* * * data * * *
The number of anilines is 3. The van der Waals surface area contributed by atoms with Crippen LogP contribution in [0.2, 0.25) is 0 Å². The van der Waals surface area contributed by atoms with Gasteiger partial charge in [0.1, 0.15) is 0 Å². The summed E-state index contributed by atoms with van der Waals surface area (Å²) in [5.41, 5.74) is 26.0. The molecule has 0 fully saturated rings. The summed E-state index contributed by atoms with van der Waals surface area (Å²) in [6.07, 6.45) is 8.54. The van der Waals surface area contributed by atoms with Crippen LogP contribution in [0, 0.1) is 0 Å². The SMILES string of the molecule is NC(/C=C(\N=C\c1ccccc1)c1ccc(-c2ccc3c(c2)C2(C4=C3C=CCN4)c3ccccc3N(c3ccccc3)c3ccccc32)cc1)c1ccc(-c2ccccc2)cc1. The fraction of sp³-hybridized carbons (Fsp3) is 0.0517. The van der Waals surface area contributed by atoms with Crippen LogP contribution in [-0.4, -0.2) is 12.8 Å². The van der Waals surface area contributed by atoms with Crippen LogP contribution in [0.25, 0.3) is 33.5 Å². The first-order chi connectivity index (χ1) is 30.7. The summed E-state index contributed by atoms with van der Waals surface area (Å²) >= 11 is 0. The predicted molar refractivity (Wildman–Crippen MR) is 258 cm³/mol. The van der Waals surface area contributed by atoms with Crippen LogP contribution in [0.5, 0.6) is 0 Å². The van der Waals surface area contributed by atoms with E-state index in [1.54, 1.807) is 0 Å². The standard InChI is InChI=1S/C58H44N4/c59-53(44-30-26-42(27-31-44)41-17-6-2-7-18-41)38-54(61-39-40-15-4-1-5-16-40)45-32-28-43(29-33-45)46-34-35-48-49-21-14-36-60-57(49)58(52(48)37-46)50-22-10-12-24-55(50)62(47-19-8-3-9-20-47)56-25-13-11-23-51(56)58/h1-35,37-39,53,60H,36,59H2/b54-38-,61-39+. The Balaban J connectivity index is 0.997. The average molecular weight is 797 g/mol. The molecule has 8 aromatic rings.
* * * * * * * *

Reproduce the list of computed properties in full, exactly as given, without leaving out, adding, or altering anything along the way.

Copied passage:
The number of anilines is 3. The van der Waals surface area contributed by atoms with Crippen LogP contribution in [0.2, 0.25) is 0 Å². The van der Waals surface area contributed by atoms with Gasteiger partial charge in [0.1, 0.15) is 0 Å². The summed E-state index contributed by atoms with van der Waals surface area (Å²) in [5.41, 5.74) is 26.0. The molecule has 0 fully saturated rings. The summed E-state index contributed by atoms with van der Waals surface area (Å²) in [6.07, 6.45) is 8.54. The van der Waals surface area contributed by atoms with Crippen LogP contribution in [0, 0.1) is 0 Å². The SMILES string of the molecule is NC(/C=C(\N=C\c1ccccc1)c1ccc(-c2ccc3c(c2)C2(C4=C3C=CCN4)c3ccccc3N(c3ccccc3)c3ccccc32)cc1)c1ccc(-c2ccccc2)cc1. The fraction of sp³-hybridized carbons (Fsp3) is 0.0517. The van der Waals surface area contributed by atoms with Crippen LogP contribution in [-0.4, -0.2) is 12.8 Å². The van der Waals surface area contributed by atoms with Crippen LogP contribution in [0.25, 0.3) is 33.5 Å². The first-order chi connectivity index (χ1) is 30.7. The summed E-state index contributed by atoms with van der Waals surface area (Å²) >= 11 is 0. The predicted molar refractivity (Wildman–Crippen MR) is 258 cm³/mol. The van der Waals surface area contributed by atoms with Crippen LogP contribution in [0.5, 0.6) is 0 Å². The van der Waals surface area contributed by atoms with E-state index in [1.54, 1.807) is 0 Å². The standard InChI is InChI=1S/C58H44N4/c59-53(44-30-26-42(27-31-44)41-17-6-2-7-18-41)38-54(61-39-40-15-4-1-5-16-40)45-32-28-43(29-33-45)46-34-35-48-49-21-14-36-60-57(49)58(52(48)37-46)50-22-10-12-24-55(50)62(47-19-8-3-9-20-47)56-25-13-11-23-51(56)58/h1-35,37-39,53,60H,36,59H2/b54-38-,61-39+. The Balaban J connectivity index is 0.997. The average molecular weight is 797 g/mol. The molecule has 8 aromatic rings.